The Honorable Dirk Kempthorne, Secretary, U.S. Department of the Interior was scheduled to sign the Navajo-Hopi Intergovernmental Compact on Friday afternoon, November 3, 2006 at the Heard Museum in Phoenix, AZ.
As a matter of great urgency and respect for Navajo sovereignty, land, liberty and property rights, Petitioners Bobby Bennett Sr. and Arnold Yellowhorse, et at. on behalf of the Forgotten People of Bennett Freeze Community requested that Secretary Kempthorne be restrained from signingand enforcing any provisions of the Compact until a hearing is concluded on the Navajo Nation.
Legal Counsel James Zion, Esq. filed a valid civil action No. TC-CV-166-2006 in the DistrictCourt of the Navajo Nation, Judicial District of Tuba City, Navajo Nation (Arizona) to opposethe Compact. The Honorable Manuel Watchman, Esq. is serving as Co-Counsel.
Petitioners are well aware of the harsh effects of enduring a 40-year Freeze on all homeconstruction, home repair, road repair and infrastructure development. However, it isinsufficient to say that the money will make up for the harm done and it is going to appear bymagic.
Serious due process concerns have been raised in factual allegations in Petitioners Complaint,which address defects in the approval of the Navajo-Hopi Intergovernmental Compact. Themost glaring defect is that Bennett Freeze residents never heard about the Compact until NavajoNation officials visited Chapter Houses and asked people to support a Compact while holding itas secret and confidential, denying the people of the Bennett Freeze Area any opportunity toprovide their informed consent.
Another problem is the fact that the locations of the "Hopi Salt Trail," Hopi eagle gathering areasand eagle nests (including those in the Navajo Nation) and springs are secret. The documentuses the term "sacred site" but does not define it. Navajos have various kinds of property rightsin land, such as leases for homes or businesses, grazing areas, or traditional use areas. Thoseproperty rights are affected because someone can claim that an area is a "sacred site," too closeto an eagle next or eagle gathering area, or a spring. People who have existing rights cannotknow when that may conflict with religious practices under the compact, or know whether aclaim that a given area is a "sacred site" is in fact true.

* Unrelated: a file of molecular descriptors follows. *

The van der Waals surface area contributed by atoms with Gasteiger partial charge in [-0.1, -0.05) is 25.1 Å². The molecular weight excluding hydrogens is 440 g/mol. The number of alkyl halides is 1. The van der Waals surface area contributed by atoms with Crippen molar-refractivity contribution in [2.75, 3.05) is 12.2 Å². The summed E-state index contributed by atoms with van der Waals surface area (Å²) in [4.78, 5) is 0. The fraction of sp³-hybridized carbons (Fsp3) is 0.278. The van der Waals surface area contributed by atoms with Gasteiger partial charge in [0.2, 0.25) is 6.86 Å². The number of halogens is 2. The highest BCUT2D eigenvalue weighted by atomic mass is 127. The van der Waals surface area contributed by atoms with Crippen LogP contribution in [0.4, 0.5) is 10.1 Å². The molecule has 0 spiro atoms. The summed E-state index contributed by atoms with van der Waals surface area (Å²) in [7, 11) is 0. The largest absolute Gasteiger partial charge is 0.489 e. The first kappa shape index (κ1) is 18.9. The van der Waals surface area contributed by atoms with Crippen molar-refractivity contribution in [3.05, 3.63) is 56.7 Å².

The Compact will allow people to take "certain" minerals or plants without defining what theymay be and that gathering permission does not take into account when those "certain" mineralsor plants may be private property or on private property. (While there is not "private" propertyas such, or little of it, property is "private" when there is an individual right to it.)
The definitions of "Hopi Religious Practices" and "Navajo Religious Practices" are vague andhinge on whether or not they are "traditional." Does that mean that a given practice must havebeen done a hundred years ago, or will that accommodate "new" practices? Those definitionsestablish religions in the Navajo and Hopi Nations and such an establishment is contrary to theNavajo Nation Bill of Rights (in its equivalent of the First Amendment). The recognition of poorly defined "traditional" religions discriminates against Navajos who follow Native AmericanChurch, Christian or other beliefs.
The substitute complaint makes five legal claims: First, that not allowing the people to know what is in the compact or agree to it denies the dueprocess right to be heard to protect various interests-they include life, liberty, property, and thepursuit of happiness under the Navajo Nation Bill of Rights.
Second, the compact will allow others to "take" people's property. "Taking" can include invasions of privacy, trespass, and like infringements of private rights.
Third, the Compact will bar rights of action by individuals, and that will be another form of "taking" property. That also denies the right to go to court to enforce individual rights.
Fourth, the Compact establishes religions and infringes on religions in violation of the NavajoNation version of the First Amendment, The Compact requires "notice" to either tribe if there isto be a religious gathering of 20 or more people. That may go against beliefs and it would be anopportunity for officials, such as police, to attempt to ban a religious gathering.
Fifth, the Compact and the process used to adopt it violates the traditional Navajo legal conceptof hazho'ogo. The word means to "be careful," and it implies doing things in a careful, respectful and deliberate way so that others are not hurt.
Petitioners wish to express their concern of this matter before the Judicial Court of the Navajo Nation as a matter of civil rights, religious freedom and hazho'ogo to protect the peoples land, liberty and property.
Bobby Bennett, Sr.
Forgotten People of the Bennett Freeze Community